Hello, professors. I have a problem about Ramsey Policy, I run the Ramsey Policy and get this results:

Approximated value of planner objective function
- with initial Lagrange multipliers set to 0: -278.7321
- with initial Lagrange multipliers set to steady state: -278.7449

And I run the baseline model ,and get second order approximation welfare :-278.5189764959624

And my question :is this result right? why the welfare loss in Ramsey is larger than Tayler rule? ramsey.mod (8.1 KB) baseline.mod (7.7 KB)

Approximated value of unconditional welfare: -278.76387262

Approximated value of conditional welfare:
- with initial Lagrange multipliers set to 0: -278.75349865
- with initial Lagrange multipliers set to steady state: -278.76365086

Thank you professor for your reply. Can I interpret this as Ramsey policy does not mean that it is always optimal. And choose Ramsey policy as object of comparison sometimes is inappropriate.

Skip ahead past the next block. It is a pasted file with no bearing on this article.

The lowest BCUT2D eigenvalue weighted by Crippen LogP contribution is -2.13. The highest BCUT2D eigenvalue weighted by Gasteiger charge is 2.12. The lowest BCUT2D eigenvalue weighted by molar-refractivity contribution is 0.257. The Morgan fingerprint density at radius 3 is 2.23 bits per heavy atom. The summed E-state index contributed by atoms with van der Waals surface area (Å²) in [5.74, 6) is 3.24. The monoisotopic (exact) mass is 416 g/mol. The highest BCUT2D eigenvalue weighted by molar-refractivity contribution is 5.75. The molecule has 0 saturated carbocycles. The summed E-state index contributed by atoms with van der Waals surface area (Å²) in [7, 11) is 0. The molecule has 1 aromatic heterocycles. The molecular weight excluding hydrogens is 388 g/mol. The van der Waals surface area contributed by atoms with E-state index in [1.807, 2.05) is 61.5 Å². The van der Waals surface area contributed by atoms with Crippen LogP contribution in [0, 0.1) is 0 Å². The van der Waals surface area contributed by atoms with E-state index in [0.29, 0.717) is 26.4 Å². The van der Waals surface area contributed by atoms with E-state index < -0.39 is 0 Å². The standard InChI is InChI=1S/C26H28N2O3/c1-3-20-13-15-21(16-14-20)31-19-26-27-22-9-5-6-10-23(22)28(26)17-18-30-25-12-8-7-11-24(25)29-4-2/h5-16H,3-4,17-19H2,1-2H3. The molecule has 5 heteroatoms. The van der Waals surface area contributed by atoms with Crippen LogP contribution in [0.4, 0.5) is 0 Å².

Could these numbers tell us how effective is the Taylor rule policy relative to the optimal policy? Thus, is -278.5210 close or far from -278.4245? Or maybe comparing policies using IRFs is better because at least the units on the y-axis of IRFs have meaning?

Like if Taylor rule IRFs are close to Optimal policy IRFs, then we can say Taylor rule policy is effective (relative to the optimal) given our model and calibrated/estimated parameters?

What about welfare losses expressed as a percentage of steady-state consumption? Something like L=(1-par.upsilon)*0.5*(((1+par.varphi)/(1-par.alppha))*variance.y_gap+par.epsilon/par.lambda*variance.pi_h)/100;
This is interpretable?

In the case of Ramsey, maybe just replace y_gap with a welfare-relevant output gap (x).

are the typical consumption equivalent people are considering. But the loss function outlined above was analytically derived. It will be different for different models.